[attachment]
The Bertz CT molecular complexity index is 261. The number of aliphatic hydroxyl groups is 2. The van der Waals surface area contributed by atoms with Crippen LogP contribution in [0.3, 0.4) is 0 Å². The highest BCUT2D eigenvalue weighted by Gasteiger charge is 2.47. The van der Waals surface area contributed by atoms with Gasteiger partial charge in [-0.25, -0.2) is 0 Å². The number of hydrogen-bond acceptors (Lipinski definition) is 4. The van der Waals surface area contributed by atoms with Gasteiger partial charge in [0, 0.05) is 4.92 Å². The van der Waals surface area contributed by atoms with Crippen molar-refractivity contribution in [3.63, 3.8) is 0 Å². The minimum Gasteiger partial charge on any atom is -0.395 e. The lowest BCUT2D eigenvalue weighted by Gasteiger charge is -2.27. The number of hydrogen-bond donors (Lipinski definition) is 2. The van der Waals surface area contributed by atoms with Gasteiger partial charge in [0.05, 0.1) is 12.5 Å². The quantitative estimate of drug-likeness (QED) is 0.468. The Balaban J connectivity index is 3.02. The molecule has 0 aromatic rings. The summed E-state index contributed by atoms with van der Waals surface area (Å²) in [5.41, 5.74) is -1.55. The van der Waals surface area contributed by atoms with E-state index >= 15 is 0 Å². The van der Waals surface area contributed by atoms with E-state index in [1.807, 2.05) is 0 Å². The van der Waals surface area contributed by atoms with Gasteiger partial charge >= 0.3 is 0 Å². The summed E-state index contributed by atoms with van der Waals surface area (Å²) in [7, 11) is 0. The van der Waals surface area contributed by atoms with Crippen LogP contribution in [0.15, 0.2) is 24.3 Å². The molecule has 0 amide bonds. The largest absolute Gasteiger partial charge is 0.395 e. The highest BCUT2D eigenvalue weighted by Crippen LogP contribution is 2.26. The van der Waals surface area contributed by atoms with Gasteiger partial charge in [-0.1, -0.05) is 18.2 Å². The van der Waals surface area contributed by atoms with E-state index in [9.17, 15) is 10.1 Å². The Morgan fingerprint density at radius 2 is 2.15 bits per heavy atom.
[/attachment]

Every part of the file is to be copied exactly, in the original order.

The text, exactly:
The Bertz CT molecular complexity index is 261. The number of aliphatic hydroxyl groups is 2. The van der Waals surface area contributed by atoms with Crippen LogP contribution in [0.3, 0.4) is 0 Å². The highest BCUT2D eigenvalue weighted by Gasteiger charge is 2.47. The van der Waals surface area contributed by atoms with Gasteiger partial charge in [-0.25, -0.2) is 0 Å². The number of hydrogen-bond acceptors (Lipinski definition) is 4. The van der Waals surface area contributed by atoms with Gasteiger partial charge in [0, 0.05) is 4.92 Å². The van der Waals surface area contributed by atoms with Crippen molar-refractivity contribution in [3.63, 3.8) is 0 Å². The minimum Gasteiger partial charge on any atom is -0.395 e. The lowest BCUT2D eigenvalue weighted by Gasteiger charge is -2.27. The number of hydrogen-bond donors (Lipinski definition) is 2. The van der Waals surface area contributed by atoms with Gasteiger partial charge in [0.05, 0.1) is 12.5 Å². The quantitative estimate of drug-likeness (QED) is 0.468. The Balaban J connectivity index is 3.02. The molecule has 0 aromatic rings. The summed E-state index contributed by atoms with van der Waals surface area (Å²) in [5.41, 5.74) is -1.55. The van der Waals surface area contributed by atoms with E-state index >= 15 is 0 Å². The van der Waals surface area contributed by atoms with E-state index in [1.807, 2.05) is 0 Å². The van der Waals surface area contributed by atoms with Gasteiger partial charge >= 0.3 is 0 Å². The summed E-state index contributed by atoms with van der Waals surface area (Å²) in [7, 11) is 0. The van der Waals surface area contributed by atoms with Crippen LogP contribution in [0.15, 0.2) is 24.3 Å². The molecule has 0 amide bonds. The largest absolute Gasteiger partial charge is 0.395 e. The highest BCUT2D eigenvalue weighted by Crippen LogP contribution is 2.26. The van der Waals surface area contributed by atoms with Gasteiger partial charge in [-0.1, -0.05) is 18.2 Å². The van der Waals surface area contributed by atoms with E-state index in [9.17, 15) is 10.1 Å². The Morgan fingerprint density at radius 2 is 2.15 bits per heavy atom.